He was a “paranoiac schiz” from 71 to 3-74 and had a full schizophrenic breakdown for a year after 3-74. After this a “toxin” secreted in his brain destroyed his persecutory complex. It appears now that depictions of paranoid worlds (like North by Northwest) are repellant to him. 

Using the Greek concepts of idios kosmos and koinos kosmos Dick wonders if the schizophrenic world is the sane world and the normal world is the crazy one. Maybe during schizophrenia the brain is trying to achieve parity between the two hemispheres by releasing the toxin. Because of the right brain’s dominance though schizophrenia is a failed evolutionary leap. 

His inability to understand causality (linear right-brained thinking) has allowed him to perceive how Zebra is communicating. One of his most important discoveries is that causality actually moves backwards.

The Exegesis: Another mystical experience and the vision of an arch-like doorway

Dick had another mystical experience on June 2, 1975, but unlike 3-74 and 2-75 this one lacked ‘all adventitious percept-system experiences.’ He realizes his 3-74 experience is something that happens all the time. It was just new to him. Since there is no way for him to understand God through his senses he either needs to deny God is at work in the world or deny the evidence of his senses. He decides on the latter.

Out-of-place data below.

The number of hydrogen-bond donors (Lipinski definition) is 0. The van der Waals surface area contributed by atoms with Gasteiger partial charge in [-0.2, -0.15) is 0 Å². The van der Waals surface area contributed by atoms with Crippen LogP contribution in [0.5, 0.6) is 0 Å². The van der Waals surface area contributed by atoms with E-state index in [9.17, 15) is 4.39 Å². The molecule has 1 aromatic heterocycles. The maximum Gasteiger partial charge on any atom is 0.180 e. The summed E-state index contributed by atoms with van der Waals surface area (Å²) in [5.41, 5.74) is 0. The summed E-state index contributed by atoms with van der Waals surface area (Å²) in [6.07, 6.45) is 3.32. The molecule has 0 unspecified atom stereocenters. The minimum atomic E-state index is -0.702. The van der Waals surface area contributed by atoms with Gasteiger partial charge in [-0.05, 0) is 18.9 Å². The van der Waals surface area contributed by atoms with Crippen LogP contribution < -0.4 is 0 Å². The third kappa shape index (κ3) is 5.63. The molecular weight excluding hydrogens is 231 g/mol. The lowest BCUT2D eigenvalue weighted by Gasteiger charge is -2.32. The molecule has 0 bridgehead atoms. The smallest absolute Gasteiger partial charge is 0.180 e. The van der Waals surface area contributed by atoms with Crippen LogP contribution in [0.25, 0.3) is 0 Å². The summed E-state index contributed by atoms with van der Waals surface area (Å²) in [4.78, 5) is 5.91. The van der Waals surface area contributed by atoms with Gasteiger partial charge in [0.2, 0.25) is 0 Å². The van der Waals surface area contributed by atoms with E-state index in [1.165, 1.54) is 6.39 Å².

Evil isn’t as in control as it appears to be, although it had more power in the past. He envisions the universe as a delicate balance like the one between Yin and Yang. He again wonders why no one else reports an experience like his. 

He writes out a 24-point list about what happened to him ending with ‘my psychological projections are withdrawn.’ He decides even after all this he is not an improved or even necessarily a good person. His health is better and he has more control over his moods, but he is still cranky and domineering. 

He traces everything to a day in 1970 when he had a mental collapse which continued until 3-74 when he began his recovery. In 3-74 he saw an arch-like doorway which must represent death. Through it he glimpsed the Next World. We are not half-dead but half-alive since we haven’t yet found the missing part which lies ahead of us.